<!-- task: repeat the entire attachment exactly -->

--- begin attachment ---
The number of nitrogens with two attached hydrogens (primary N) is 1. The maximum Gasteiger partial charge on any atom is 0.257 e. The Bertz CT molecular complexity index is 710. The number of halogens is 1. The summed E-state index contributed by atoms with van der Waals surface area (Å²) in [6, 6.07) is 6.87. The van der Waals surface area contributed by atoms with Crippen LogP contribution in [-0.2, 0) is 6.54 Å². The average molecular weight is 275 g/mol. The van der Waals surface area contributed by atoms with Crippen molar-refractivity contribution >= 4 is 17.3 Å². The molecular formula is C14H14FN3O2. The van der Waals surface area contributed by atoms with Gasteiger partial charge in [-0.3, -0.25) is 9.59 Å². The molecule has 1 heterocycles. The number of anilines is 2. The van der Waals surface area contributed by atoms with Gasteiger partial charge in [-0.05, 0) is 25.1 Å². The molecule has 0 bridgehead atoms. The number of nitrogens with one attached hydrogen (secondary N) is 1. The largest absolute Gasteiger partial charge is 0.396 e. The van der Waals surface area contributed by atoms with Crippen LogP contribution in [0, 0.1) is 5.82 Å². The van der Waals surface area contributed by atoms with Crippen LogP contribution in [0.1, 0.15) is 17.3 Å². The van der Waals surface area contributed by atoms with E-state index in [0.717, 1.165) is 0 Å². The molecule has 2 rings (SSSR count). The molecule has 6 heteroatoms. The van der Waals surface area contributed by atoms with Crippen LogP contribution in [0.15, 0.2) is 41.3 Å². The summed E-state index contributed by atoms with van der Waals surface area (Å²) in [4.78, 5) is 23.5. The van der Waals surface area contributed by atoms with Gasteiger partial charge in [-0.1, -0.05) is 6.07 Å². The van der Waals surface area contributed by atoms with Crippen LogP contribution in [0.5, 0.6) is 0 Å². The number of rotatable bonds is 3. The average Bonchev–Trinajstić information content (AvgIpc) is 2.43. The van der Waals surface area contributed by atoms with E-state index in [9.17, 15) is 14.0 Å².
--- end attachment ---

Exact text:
The number of nitrogens with two attached hydrogens (primary N) is 1. The maximum Gasteiger partial charge on any atom is 0.257 e. The Bertz CT molecular complexity index is 710. The number of halogens is 1. The summed E-state index contributed by atoms with van der Waals surface area (Å²) in [6, 6.07) is 6.87. The van der Waals surface area contributed by atoms with Crippen LogP contribution in [-0.2, 0) is 6.54 Å². The average molecular weight is 275 g/mol. The van der Waals surface area contributed by atoms with Crippen molar-refractivity contribution >= 4 is 17.3 Å². The molecular formula is C14H14FN3O2. The van der Waals surface area contributed by atoms with Gasteiger partial charge in [-0.3, -0.25) is 9.59 Å². The molecule has 1 heterocycles. The number of anilines is 2. The van der Waals surface area contributed by atoms with Gasteiger partial charge in [-0.05, 0) is 25.1 Å². The molecule has 0 bridgehead atoms. The number of nitrogens with one attached hydrogen (secondary N) is 1. The largest absolute Gasteiger partial charge is 0.396 e. The van der Waals surface area contributed by atoms with Crippen LogP contribution in [0, 0.1) is 5.82 Å². The van der Waals surface area contributed by atoms with Crippen LogP contribution in [0.1, 0.15) is 17.3 Å². The van der Waals surface area contributed by atoms with E-state index in [0.717, 1.165) is 0 Å². The molecule has 2 rings (SSSR count). The molecule has 6 heteroatoms. The van der Waals surface area contributed by atoms with Crippen LogP contribution in [0.15, 0.2) is 41.3 Å². The summed E-state index contributed by atoms with van der Waals surface area (Å²) in [4.78, 5) is 23.5. The van der Waals surface area contributed by atoms with Gasteiger partial charge in [-0.1, -0.05) is 6.07 Å². The van der Waals surface area contributed by atoms with Crippen LogP contribution in [0.5, 0.6) is 0 Å². The number of rotatable bonds is 3. The average Bonchev–Trinajstić information content (AvgIpc) is 2.43. The van der Waals surface area contributed by atoms with E-state index in [9.17, 15) is 14.0 Å².